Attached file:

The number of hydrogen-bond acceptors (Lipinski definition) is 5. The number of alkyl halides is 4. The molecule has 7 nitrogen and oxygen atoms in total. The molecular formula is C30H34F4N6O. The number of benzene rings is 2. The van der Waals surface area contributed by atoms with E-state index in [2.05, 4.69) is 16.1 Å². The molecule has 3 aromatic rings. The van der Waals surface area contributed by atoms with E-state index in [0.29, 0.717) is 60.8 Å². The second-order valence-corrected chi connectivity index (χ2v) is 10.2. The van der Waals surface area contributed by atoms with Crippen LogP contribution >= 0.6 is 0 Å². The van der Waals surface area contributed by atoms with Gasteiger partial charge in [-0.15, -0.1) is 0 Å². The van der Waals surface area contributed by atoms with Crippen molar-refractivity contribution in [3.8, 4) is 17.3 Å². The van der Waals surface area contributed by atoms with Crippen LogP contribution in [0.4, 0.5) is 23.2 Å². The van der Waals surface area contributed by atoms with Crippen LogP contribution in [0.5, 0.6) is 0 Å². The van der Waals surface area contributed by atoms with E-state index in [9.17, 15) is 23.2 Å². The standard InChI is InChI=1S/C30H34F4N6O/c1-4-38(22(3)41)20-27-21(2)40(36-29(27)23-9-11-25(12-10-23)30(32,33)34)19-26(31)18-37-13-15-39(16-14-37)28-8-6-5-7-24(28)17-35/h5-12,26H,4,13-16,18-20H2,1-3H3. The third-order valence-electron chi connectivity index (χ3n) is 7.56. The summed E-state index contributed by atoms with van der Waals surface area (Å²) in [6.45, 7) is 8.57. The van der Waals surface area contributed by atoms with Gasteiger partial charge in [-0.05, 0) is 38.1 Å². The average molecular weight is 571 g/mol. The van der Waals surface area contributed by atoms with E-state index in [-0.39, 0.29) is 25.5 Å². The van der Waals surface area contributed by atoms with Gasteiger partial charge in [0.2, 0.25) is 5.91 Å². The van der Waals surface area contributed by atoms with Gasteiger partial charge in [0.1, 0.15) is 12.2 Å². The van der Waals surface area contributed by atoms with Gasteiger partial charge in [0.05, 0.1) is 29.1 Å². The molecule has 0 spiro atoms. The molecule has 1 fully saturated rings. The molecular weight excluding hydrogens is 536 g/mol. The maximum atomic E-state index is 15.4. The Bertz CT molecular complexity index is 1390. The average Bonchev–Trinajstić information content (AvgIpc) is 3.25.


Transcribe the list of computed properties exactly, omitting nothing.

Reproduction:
The number of hydrogen-bond acceptors (Lipinski definition) is 5. The number of alkyl halides is 4. The molecule has 7 nitrogen and oxygen atoms in total. The molecular formula is C30H34F4N6O. The number of benzene rings is 2. The van der Waals surface area contributed by atoms with E-state index in [2.05, 4.69) is 16.1 Å². The molecule has 3 aromatic rings. The van der Waals surface area contributed by atoms with E-state index in [0.29, 0.717) is 60.8 Å². The second-order valence-corrected chi connectivity index (χ2v) is 10.2. The van der Waals surface area contributed by atoms with Crippen LogP contribution >= 0.6 is 0 Å². The van der Waals surface area contributed by atoms with Gasteiger partial charge in [-0.15, -0.1) is 0 Å². The van der Waals surface area contributed by atoms with Crippen molar-refractivity contribution in [3.8, 4) is 17.3 Å². The van der Waals surface area contributed by atoms with Crippen LogP contribution in [0.4, 0.5) is 23.2 Å². The van der Waals surface area contributed by atoms with Crippen LogP contribution in [0.5, 0.6) is 0 Å². The van der Waals surface area contributed by atoms with E-state index in [9.17, 15) is 23.2 Å². The standard InChI is InChI=1S/C30H34F4N6O/c1-4-38(22(3)41)20-27-21(2)40(36-29(27)23-9-11-25(12-10-23)30(32,33)34)19-26(31)18-37-13-15-39(16-14-37)28-8-6-5-7-24(28)17-35/h5-12,26H,4,13-16,18-20H2,1-3H3. The third-order valence-electron chi connectivity index (χ3n) is 7.56. The summed E-state index contributed by atoms with van der Waals surface area (Å²) in [6.45, 7) is 8.57. The van der Waals surface area contributed by atoms with Gasteiger partial charge in [-0.05, 0) is 38.1 Å². The average molecular weight is 571 g/mol. The van der Waals surface area contributed by atoms with E-state index in [-0.39, 0.29) is 25.5 Å². The van der Waals surface area contributed by atoms with Gasteiger partial charge in [0.2, 0.25) is 5.91 Å². The van der Waals surface area contributed by atoms with Gasteiger partial charge in [0.1, 0.15) is 12.2 Å². The van der Waals surface area contributed by atoms with Gasteiger partial charge in [0.05, 0.1) is 29.1 Å². The molecule has 0 spiro atoms. The molecule has 1 fully saturated rings. The molecular weight excluding hydrogens is 536 g/mol. The maximum atomic E-state index is 15.4. The Bertz CT molecular complexity index is 1390. The average Bonchev–Trinajstić information content (AvgIpc) is 3.25.